Today is not an 'anniversary' of anything. It's been three months, two weeks and one day since we found out Innocent died. He died sometime in the preceding week, but we don't know exactly when. Part of me can't believe it's been that long. Sometimes it feels like yesterday and sometimes it feels like a lifetime ago. It's like a very narrow but infinitely deep chasm separating March 30th and March 31st.
I'll go hours without thinking about it and then something will trigger a memory. A memory of looking down at my swelling stomach. A memory of how much I disliked chocolate while I was pregnant with him. I'll look at my hand and try to remember exactly how he felt in it. How much he weighed. I remember how warm he was right after he was born, and how cold he was later when I held him next. I wish so much that I had taken twice as many pictures. That I had kissed him. That I had, silly as it may have looked, wrapped him in sequentially larger blankets until I was able to rock him.
Life does go on, but I'm realizing that there is a part of me that will never change. Raw, gaping wounds heal, but they leave visible scars. If you lose one of your fingers, the tissue will eventually heal, but the finger will never grow back. The loss of Innocent is palpable. He is intertwined with everything. Looking at a calendar to plan a retreat and there I am left staring at September 30th, his official due date. Turn the page and (sickening jolt) there's October 6th, both my birthday, and what I had hoped would be his - and the feast of St. Innocent. I will never forget, nor will I be able to separate the two.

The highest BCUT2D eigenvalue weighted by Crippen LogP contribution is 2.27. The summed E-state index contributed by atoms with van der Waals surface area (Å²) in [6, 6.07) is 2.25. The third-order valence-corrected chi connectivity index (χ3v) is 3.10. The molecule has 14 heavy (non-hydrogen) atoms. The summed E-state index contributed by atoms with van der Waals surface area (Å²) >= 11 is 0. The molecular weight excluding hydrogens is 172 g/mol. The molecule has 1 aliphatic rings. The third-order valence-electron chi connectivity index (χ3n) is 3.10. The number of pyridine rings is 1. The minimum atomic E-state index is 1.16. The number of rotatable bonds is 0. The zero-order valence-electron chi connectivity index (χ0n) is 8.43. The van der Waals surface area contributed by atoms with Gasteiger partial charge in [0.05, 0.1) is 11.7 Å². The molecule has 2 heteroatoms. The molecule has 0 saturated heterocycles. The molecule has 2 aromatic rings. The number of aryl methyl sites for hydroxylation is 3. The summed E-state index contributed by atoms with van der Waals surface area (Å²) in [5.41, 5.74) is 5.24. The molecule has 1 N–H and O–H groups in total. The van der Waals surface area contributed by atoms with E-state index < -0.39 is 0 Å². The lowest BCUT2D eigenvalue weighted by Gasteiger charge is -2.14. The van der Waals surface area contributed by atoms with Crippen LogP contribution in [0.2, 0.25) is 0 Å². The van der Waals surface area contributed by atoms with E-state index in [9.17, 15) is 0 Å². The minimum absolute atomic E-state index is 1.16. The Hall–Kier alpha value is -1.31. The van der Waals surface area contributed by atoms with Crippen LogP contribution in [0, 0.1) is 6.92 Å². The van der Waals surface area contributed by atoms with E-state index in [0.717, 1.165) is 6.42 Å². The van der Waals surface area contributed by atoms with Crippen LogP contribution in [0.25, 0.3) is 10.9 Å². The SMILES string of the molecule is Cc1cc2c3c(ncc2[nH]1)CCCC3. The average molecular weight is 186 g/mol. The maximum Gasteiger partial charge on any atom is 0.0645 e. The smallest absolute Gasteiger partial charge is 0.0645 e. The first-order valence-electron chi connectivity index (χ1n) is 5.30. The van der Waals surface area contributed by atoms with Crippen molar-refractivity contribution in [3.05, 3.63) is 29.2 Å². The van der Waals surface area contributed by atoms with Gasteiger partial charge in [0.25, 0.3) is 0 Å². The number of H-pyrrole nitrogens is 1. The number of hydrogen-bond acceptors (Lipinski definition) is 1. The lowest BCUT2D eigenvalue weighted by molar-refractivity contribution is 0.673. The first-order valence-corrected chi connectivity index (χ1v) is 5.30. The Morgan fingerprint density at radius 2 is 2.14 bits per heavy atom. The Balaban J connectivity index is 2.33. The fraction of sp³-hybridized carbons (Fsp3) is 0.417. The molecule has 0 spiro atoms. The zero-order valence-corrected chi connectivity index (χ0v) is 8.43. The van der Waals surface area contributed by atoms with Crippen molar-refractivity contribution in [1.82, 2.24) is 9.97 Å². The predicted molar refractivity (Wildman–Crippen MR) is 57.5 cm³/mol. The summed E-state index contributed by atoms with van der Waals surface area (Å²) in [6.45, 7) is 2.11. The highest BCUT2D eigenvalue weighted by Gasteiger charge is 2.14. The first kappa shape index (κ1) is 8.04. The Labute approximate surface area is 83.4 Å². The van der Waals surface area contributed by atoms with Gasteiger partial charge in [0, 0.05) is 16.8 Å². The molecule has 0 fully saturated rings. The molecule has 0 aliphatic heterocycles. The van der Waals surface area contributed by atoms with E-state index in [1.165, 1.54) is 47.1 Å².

I still haven't put his scrapbook together. I have everything in a plain file folder in the filing cabinet. Such a cold place. Maybe I'll make it a goal to have his scrapbook done by his due date.
When I talk about him to anyone, I talk about him as I would any of my children. He is my child. Should we ever have another child, that child would be number 7, not number 6. It's such a relief when I am with someone with whom I can speak freely. That is rarely the case. People don't want to hear about your dead baby. I look back and wonder if I was sensitive to that when confronted with it in the past. I hope so. I weep for the people I must have inadvertently wounded along the way. Lord have mercy.
To anyone who is new to grief, I don't know what I would say. Probably, "I'm sorry. Tell me about your child. What is his name?" I wouldn't hasten to try to "fix it" by pasting a clumsy verbal bandaid over the gaping wound. I wouldn't ignore it. I wouldn't walk away. It's hard to be with someone in their grief. If you ever have that opportunity, don't walk away. "Rejoice with those who rejoice, weep with those who weep." [Rom. 12:5] Yes, it does get better, but that light at the end of the tunnel is mostly obscured by twists and turns. Travel with the person past those twists and turns until they can see the light for themselves.
I can see the light, but it's faint and I'm still stumbling. Now I know that light is the Kingdom of Heaven and I will continue to stumble until I've stumbled right out of this life. May God grant that when I fall the last time, I fall into his arms.
|(taken 2 1/2 months ago, Pascha)|